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  • elixir/trunk/elixir/relationships.py

    r346 r347  
    11''' 
    2 This module provides support for defining relationships between your Elixir  
     2This module provides support for defining relationships between your Elixir 
    33entities.  Elixir currently supports two syntaxes to do so: the default 
    44`Attribute-based syntax`_ which supports the following types of relationships: 
    5 ManyToOne_, OneToMany_, OneToOne_ and ManyToMany_, as well as a  
    6 `DSL-based syntax`_ which provides the following statements: belongs_to_,  
    7 has_many_, has_one_ and has_and_belongs_to_many_.  
     5ManyToOne_, OneToMany_, OneToOne_ and ManyToMany_, as well as a 
     6`DSL-based syntax`_ which provides the following statements: belongs_to_, 
     7has_many_, has_one_ and has_and_belongs_to_many_. 
    88 
    99====================== 
     
    1111====================== 
    1212 
    13 The first argument to all these "normal" relationship classes is the name of  
    14 the class (entity) you are relating to.  
    15  
    16 Following that first mandatory argument, any number of additional keyword  
    17 arguments can be specified for advanced behavior. See each relationship type  
     13The first argument to all these "normal" relationship classes is the name of 
     14the class (entity) you are relating to. 
     15 
     16Following that first mandatory argument, any number of additional keyword 
     17arguments can be specified for advanced behavior. See each relationship type 
    1818for a list of their specific keyword arguments. At this point, we'll just note 
    19 that all the arguments that are not specifically processed by Elixir, as  
    20 mentioned in the documentation below are passed on to the SQLAlchemy  
    21 ``relation`` function. So, please refer to the `SQLAlchemy relation function's  
     19that all the arguments that are not specifically processed by Elixir, as 
     20mentioned in the documentation below are passed on to the SQLAlchemy 
     21``relation`` function. So, please refer to the `SQLAlchemy relation function's 
    2222documentation <http://www.sqlalchemy.org/docs/04/sqlalchemy_orm.html 
    23 #docstrings_sqlalchemy.orm_modfunc_relation>`_ for further detail about which  
    24 keyword arguments are supported.  
    25  
    26 You should keep in mind that the following  
    27 keyword arguments are automatically generated by Elixir and should not be used  
    28 unless you want to override the value provided by Elixir: ``uselist``,  
     23#docstrings_sqlalchemy.orm_modfunc_relation>`_ for further detail about which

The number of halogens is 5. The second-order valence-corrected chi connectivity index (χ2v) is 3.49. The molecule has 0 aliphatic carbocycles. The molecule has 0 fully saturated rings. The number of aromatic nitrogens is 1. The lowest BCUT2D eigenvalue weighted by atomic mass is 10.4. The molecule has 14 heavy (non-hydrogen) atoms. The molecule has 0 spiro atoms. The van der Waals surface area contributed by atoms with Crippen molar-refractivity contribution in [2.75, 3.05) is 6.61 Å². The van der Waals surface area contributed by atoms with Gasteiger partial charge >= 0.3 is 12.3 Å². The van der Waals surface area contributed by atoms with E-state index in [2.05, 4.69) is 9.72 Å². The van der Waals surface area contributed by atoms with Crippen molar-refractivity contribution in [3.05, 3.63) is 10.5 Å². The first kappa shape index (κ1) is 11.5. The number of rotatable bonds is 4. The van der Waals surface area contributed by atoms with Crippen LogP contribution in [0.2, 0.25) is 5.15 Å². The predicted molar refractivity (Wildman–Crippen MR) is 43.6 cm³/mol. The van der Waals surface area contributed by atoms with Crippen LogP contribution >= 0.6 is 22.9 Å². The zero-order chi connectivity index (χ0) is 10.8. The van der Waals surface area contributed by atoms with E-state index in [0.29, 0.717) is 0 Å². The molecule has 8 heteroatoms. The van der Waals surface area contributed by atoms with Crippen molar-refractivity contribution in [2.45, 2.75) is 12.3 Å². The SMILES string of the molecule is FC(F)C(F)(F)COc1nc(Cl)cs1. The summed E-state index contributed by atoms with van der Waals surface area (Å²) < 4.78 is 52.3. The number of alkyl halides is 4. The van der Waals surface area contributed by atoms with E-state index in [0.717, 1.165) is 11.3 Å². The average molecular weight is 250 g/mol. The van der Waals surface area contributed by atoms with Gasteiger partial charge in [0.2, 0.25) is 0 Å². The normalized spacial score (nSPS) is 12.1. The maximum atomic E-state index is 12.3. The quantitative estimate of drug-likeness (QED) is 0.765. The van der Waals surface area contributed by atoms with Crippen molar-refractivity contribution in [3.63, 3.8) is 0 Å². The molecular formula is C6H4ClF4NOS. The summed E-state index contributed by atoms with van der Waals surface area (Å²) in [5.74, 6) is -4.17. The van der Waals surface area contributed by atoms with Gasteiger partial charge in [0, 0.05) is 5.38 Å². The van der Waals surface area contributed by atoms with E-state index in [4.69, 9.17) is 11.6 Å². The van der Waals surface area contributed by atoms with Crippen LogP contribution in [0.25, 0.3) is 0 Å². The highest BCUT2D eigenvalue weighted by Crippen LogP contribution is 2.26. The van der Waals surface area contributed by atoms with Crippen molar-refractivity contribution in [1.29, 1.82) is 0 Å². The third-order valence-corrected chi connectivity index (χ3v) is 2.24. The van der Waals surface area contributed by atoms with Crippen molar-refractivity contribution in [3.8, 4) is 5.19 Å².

24keyword arguments are supported. 
     25 
     26You should keep in mind that the following 
     27keyword arguments are automatically generated by Elixir and should not be used 
     28unless you want to override the value provided by Elixir: ``uselist``, 
    2929``remote_side``, ``secondary``, ``primaryjoin`` and ``secondaryjoin``. 
    3030 
    3131Additionally, if you want a bidirectionnal relationship, you should define the 
    3232inverse relationship on the other entity explicitly (as opposed to how 
    33 SQLAlchemy's backrefs are defined). In non-ambiguous situations, Elixir will  
     33SQLAlchemy's backrefs are defined). In non-ambiguous situations, Elixir will 
    3434match relationships together automatically. If there are several relationships 
    35 of the same type between two entities, Elixir is not able to determine which  
    36 relationship is the inverse of which, so you have to disambiguate the  
    37 situation by giving the name of the inverse relationship in the ``inverse``  
     35of the same type between two entities, Elixir is not able to determine which 
     36relationship is the inverse of which, so you have to disambiguate the 
     37situation by giving the name of the inverse relationship in the ``inverse`` 
    3838keyword argument. 
    3939 
     
    4343----------- 
    4444 
    45 Describes the child's side of a parent-child relationship.  For example,  
     45Describes the child's side of a parent-child relationship.  For example, 
    4646a `Pet` object may belong to its owner, who is a `Person`.  This could be 
    4747expressed like so: 
     
    5252        owner = ManyToOne('Person') 
    5353 
    54 Behind the scene, assuming the primary key of the `Person` entity is  
    55 an integer column named `id`, the ``ManyToOne`` relationship will  
    56 automatically add an integer column named `owner_id` to the entity, with a  
     54Behind the scene, assuming the primary key of the `Person` entity is 
     55an integer column named `id`, the ``ManyToOne`` relationship will 
     56automatically add an integer column named `owner_id` to the entity, with a 
    5757foreign key referencing the `id` column of the `Person` entity. 
    5858 
    59 In addition to the keyword arguments inherited from SQLAlchemy's relation  
     59In addition to the keyword arguments inherited from SQLAlchemy's relation 
    6060function, ``ManyToOne`` relationships accept the following optional arguments 
    6161which will be directed to the created column: 
     
    102102+----------------------+------------------------------------------------------+ 
    103103 
    104 Additionally, Elixir supports the belongs_to_ statement as an alternative,  
     104Additionally, Elixir supports the belongs_to_ statement as an alternative, 
    105105DSL-based, syntax to define ManyToOne_ relationships. 
    106106 
     
    119119        children = OneToMany('Person') 
    120120 
    121 Note that a ``OneToMany`` relationship **cannot exist** without a